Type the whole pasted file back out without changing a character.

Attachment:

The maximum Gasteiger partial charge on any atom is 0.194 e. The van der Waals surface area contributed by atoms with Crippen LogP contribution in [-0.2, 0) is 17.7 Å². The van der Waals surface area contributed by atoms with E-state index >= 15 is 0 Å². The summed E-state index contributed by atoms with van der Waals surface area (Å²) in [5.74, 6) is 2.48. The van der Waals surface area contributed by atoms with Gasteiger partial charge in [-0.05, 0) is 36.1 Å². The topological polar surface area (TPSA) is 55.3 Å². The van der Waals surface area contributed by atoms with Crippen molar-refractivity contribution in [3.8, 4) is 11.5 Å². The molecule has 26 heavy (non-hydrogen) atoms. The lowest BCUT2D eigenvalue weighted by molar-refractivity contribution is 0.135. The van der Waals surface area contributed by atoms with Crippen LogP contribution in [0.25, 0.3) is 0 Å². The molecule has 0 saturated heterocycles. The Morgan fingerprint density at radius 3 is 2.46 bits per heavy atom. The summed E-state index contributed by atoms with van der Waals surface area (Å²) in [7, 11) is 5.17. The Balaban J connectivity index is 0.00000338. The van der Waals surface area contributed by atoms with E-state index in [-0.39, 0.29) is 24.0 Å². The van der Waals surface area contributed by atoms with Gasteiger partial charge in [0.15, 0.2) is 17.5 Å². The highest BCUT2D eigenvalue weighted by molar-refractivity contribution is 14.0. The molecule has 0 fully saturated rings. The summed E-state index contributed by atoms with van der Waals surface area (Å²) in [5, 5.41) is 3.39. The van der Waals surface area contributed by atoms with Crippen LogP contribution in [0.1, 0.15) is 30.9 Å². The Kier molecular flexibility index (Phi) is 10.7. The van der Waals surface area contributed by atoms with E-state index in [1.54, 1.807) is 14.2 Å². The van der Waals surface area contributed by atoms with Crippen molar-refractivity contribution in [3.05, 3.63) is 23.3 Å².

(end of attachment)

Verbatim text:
The maximum Gasteiger partial charge on any atom is 0.194 e. The van der Waals surface area contributed by atoms with Crippen LogP contribution in [-0.2, 0) is 17.7 Å². The van der Waals surface area contributed by atoms with E-state index >= 15 is 0 Å². The summed E-state index contributed by atoms with van der Waals surface area (Å²) in [5.74, 6) is 2.48. The van der Waals surface area contributed by atoms with Gasteiger partial charge in [-0.05, 0) is 36.1 Å². The topological polar surface area (TPSA) is 55.3 Å². The van der Waals surface area contributed by atoms with Crippen molar-refractivity contribution in [3.8, 4) is 11.5 Å². The molecule has 26 heavy (non-hydrogen) atoms. The lowest BCUT2D eigenvalue weighted by molar-refractivity contribution is 0.135. The van der Waals surface area contributed by atoms with Crippen LogP contribution in [0.25, 0.3) is 0 Å². The molecule has 0 saturated heterocycles. The Morgan fingerprint density at radius 3 is 2.46 bits per heavy atom. The summed E-state index contributed by atoms with van der Waals surface area (Å²) in [7, 11) is 5.17. The Balaban J connectivity index is 0.00000338. The van der Waals surface area contributed by atoms with E-state index in [-0.39, 0.29) is 24.0 Å². The van der Waals surface area contributed by atoms with Gasteiger partial charge in [0.15, 0.2) is 17.5 Å². The highest BCUT2D eigenvalue weighted by molar-refractivity contribution is 14.0. The molecule has 0 fully saturated rings. The summed E-state index contributed by atoms with van der Waals surface area (Å²) in [5, 5.41) is 3.39. The van der Waals surface area contributed by atoms with Crippen LogP contribution in [0.1, 0.15) is 30.9 Å². The Kier molecular flexibility index (Phi) is 10.7. The van der Waals surface area contributed by atoms with E-state index in [1.54, 1.807) is 14.2 Å². The van der Waals surface area contributed by atoms with Crippen molar-refractivity contribution in [3.05, 3.63) is 23.3 Å².